We think our Great Dane rather dim, and more than a little quirky, when the only way he will cross the dining room, is in reverse with my daughter’s shirt in his mouth.
But that is nothing. Let me tell you some crazy stuff about us fly-fishermen!
I quite recently listened with care and respect, while a hatchery man told me that he doesn’t breed Brown Trout, because the Rainbow alevins, just gobble up all the Brown alevins within days of hatching.
I have also heard it said, (More than once) that a float tube has an advantage over a kick boat, because your profile is lower, and that the Trout are therefore less likely to see you. Think about that one………..
Another beaut is the guys who will tell you that in a tube or kick boat, you can turn around and fish through 360 degrees of undisturbed water. …Uh….hum. Back cast…?
You would think that most of these gems would be gleaned from pubs, which might I say, is where they belong. But no, they are just as often delivered on a fresh sunny, sober morning!
Then there was a mate of mine, since deceased, who insisted that his woolen jersey kept him warm despite the fact that it was raining hard. He would sit out there in his boat, soaked to the skin, and weighed down in sodden wool, while I watched him through the mist from the relative comfort of a rain jacket.
One mate who was fearful of over-inflating his float tube, fished in what looked like an under-filled shopping bag, with the waves occasionally breaking into his waders. I reckon he hung in the balance between floating and sinking to the bottom of the lake for good. We have since talked some sense into him!
The other twisted one which one often encounters is “all Browns only feed at night”. Which has me puzzled as to how I catch all my daytime browns.
Another beaut is the story of what happened “just the other day”. A member of the local fishing club was caught with an entire boot-load/coolbox-full of Trout(the story varies) on a water in the Kamberg. The story repeats itself every three years , and has done ever since the event actually did occur in the nineteen seventies!
Speaking of madness: I was recently at Highmoor with my friend Graeme. We were both on the upper lake where things were rather slow, I said to Graeme that I was nipping to the lower water, to feel a tug on the end of my line, since fishing has been more of a sure thing down there lately. Upon arriving I noticed a woman, hiking in a long skirt and boots. She walked up onto the hillside, where she then proceeded to walk back and forth, occasionally waving her arms in the air, and intermittently throwing herself on the ground. When the breeze abated, I heard her shouting at the top of her voice. While she was doing this, the point fly I was fishing, inexplicably came off. I reeled in to tie on a new one, and so as not to be outdone I cursed and swore into the wind as well. This either offended her, or she didn’t like the competition , or perhaps it was that her voodoo fly –removing magic was done, because by the time I looked up from tying on a new fly, she had disappeared into the hills.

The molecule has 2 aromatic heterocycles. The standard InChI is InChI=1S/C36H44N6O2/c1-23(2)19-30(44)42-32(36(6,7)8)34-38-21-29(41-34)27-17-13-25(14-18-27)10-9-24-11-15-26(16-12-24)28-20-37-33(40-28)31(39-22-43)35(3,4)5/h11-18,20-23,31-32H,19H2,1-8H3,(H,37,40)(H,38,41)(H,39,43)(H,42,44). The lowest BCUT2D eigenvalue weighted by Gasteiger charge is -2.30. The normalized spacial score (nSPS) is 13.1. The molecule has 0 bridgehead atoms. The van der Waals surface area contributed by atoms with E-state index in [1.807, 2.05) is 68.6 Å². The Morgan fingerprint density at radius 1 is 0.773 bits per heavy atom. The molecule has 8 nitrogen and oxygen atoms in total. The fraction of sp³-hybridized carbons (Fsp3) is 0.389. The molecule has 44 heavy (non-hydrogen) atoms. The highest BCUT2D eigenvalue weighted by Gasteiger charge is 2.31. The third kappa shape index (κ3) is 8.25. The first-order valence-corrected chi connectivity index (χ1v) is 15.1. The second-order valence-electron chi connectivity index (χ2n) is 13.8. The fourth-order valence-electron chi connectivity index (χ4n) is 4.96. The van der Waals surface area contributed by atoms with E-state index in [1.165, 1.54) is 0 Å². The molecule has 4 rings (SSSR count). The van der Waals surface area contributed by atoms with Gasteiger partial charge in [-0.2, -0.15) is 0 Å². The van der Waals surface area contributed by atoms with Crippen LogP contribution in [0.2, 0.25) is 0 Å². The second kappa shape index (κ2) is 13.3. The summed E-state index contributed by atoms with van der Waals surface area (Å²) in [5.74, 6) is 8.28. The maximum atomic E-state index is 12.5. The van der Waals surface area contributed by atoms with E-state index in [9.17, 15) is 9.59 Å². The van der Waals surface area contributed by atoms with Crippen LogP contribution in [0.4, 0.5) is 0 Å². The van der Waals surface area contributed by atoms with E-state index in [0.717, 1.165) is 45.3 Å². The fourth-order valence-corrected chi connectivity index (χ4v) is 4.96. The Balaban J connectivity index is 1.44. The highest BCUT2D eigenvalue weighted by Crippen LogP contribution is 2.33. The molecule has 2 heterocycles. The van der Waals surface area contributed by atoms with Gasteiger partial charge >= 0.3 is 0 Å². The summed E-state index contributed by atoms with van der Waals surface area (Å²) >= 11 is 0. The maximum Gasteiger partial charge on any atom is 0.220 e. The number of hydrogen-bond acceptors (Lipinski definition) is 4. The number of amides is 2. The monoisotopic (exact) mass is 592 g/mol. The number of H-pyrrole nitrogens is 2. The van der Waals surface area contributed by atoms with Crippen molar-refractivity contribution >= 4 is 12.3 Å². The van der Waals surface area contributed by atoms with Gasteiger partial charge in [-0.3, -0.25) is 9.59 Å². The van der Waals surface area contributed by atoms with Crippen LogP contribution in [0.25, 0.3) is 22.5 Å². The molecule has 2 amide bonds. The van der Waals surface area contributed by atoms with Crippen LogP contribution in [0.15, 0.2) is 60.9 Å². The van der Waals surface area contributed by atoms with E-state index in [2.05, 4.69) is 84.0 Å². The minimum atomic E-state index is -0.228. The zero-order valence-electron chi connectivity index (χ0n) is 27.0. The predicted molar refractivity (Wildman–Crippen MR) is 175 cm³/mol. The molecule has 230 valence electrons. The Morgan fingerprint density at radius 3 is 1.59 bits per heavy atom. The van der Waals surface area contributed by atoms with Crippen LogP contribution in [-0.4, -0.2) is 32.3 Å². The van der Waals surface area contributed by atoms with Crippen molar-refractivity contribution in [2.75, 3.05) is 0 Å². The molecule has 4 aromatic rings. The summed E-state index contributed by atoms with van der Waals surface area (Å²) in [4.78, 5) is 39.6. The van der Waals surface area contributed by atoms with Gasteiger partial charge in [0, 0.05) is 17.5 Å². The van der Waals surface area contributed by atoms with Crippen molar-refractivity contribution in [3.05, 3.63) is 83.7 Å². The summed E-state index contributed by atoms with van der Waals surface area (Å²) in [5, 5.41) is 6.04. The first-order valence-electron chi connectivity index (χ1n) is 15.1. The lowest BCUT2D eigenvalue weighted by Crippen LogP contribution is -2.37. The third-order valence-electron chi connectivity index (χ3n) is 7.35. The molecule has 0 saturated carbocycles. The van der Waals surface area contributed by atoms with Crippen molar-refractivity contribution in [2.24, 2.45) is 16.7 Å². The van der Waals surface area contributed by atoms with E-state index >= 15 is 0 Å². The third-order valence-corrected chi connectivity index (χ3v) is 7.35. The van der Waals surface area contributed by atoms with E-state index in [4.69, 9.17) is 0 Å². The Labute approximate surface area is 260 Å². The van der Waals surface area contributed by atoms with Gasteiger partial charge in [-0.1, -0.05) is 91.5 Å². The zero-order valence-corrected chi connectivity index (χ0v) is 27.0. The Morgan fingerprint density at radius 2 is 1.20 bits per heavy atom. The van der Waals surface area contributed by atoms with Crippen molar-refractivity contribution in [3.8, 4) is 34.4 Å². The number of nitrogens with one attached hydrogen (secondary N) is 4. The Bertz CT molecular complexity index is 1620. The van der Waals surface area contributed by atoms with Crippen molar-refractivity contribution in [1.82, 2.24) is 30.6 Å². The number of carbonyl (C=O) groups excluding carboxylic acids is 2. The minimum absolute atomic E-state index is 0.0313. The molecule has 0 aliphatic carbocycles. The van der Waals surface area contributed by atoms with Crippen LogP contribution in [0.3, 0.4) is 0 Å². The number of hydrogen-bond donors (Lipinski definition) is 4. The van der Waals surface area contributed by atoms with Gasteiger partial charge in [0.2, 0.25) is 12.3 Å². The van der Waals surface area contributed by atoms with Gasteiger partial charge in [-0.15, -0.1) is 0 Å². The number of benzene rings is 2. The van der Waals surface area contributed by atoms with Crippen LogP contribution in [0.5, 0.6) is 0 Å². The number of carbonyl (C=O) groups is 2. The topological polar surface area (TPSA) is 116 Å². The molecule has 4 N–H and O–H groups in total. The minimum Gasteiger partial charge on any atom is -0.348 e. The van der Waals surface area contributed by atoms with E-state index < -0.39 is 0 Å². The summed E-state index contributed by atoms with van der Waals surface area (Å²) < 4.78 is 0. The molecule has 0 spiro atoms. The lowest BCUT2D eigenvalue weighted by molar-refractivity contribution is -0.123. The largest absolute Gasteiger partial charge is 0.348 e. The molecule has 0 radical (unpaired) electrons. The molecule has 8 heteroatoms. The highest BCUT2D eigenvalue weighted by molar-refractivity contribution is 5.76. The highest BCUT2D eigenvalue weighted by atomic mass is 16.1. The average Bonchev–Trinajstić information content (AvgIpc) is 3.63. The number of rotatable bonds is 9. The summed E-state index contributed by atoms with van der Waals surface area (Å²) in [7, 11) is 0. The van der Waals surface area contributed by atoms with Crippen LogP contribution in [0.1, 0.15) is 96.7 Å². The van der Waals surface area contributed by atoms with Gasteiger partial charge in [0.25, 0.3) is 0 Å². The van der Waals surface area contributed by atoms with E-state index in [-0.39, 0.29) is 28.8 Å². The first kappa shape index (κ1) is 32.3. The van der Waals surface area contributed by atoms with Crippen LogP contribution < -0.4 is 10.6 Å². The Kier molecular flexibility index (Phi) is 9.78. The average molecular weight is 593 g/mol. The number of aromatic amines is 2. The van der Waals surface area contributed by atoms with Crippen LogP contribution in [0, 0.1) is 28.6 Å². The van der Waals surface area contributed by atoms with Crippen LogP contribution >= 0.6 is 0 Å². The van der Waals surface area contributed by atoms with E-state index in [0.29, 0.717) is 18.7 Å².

She actually re-appeared later at the top dam, and upon noticing Graeme out on the water in his float tube, she shouted out a sort of nautical “Ahoy there” into the wind. She tried several times, each time waving her hands theatrically as though to a departing ship. Graeme did what I would have done, and ignored her, and after a while she threw it in and returned to wherever she had come from.
Another crazy one doing the rounds is a completely absurd story that involves my friends and I. Apparently, or so the story goes, years ago we requested a student’s discount on a group fishing week-end. Having been granted some relief from the burden of the accommodation bill, we allegedly arrived in a Mercedes and a four wheel drive, with a case of beer each, and to eat, just half a tomato between us.
How absurd! It just goes to show: you cant believe any of this stuff.
I remember several years ago, taking my [then] girlfriend to a favourite stretch of the upper Mooi in September, and finding it very low and slimy.
She must have doubted my honesty, because for months I had described to her this babbling brook of ice cold crystal water, rushing over rocks. And on a hot dry September day, it was anything but that. The water was clear, but it was undeniably sluggish, and there was a furry brownness to the underwater rocks.Water limped between pools, rather than gushed, and nowhere did one see water droplets thrown into the air by the force of the stream, as I had no doubt described to her. It looked dead, even if it was not. I tried to explain, but I sense that with each description of how it CAN look, I dug myself deeper.
Rivers are remarkable in that they are barely recognisable from one trip to another. A push of rainwater or snowmelt, a flood, or a few dry months, and the place is transformed into something that has you doubting your own memory.